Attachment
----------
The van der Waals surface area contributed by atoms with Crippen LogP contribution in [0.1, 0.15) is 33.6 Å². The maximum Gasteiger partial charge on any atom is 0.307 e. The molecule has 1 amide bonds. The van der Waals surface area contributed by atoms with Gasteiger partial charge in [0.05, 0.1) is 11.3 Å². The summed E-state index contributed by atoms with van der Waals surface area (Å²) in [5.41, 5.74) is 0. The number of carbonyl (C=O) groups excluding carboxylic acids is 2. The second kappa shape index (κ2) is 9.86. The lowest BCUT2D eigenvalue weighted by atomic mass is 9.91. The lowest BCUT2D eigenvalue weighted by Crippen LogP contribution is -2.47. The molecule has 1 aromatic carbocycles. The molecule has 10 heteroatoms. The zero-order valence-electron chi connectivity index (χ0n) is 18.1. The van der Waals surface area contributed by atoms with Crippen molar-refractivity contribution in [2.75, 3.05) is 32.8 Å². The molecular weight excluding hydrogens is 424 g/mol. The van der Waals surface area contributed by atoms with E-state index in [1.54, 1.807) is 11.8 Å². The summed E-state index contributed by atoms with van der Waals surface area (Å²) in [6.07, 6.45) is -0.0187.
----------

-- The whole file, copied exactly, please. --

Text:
The van der Waals surface area contributed by atoms with Crippen LogP contribution in [0.1, 0.15) is 33.6 Å². The maximum Gasteiger partial charge on any atom is 0.307 e. The molecule has 1 amide bonds. The van der Waals surface area contributed by atoms with Gasteiger partial charge in [0.05, 0.1) is 11.3 Å². The summed E-state index contributed by atoms with van der Waals surface area (Å²) in [5.41, 5.74) is 0. The number of carbonyl (C=O) groups excluding carboxylic acids is 2. The second kappa shape index (κ2) is 9.86. The lowest BCUT2D eigenvalue weighted by atomic mass is 9.91. The lowest BCUT2D eigenvalue weighted by Crippen LogP contribution is -2.47. The molecule has 1 aromatic carbocycles. The molecule has 10 heteroatoms. The zero-order valence-electron chi connectivity index (χ0n) is 18.1. The van der Waals surface area contributed by atoms with Crippen molar-refractivity contribution in [2.75, 3.05) is 32.8 Å². The molecular weight excluding hydrogens is 424 g/mol. The van der Waals surface area contributed by atoms with E-state index in [1.54, 1.807) is 11.8 Å². The summed E-state index contributed by atoms with van der Waals surface area (Å²) in [6.07, 6.45) is -0.0187.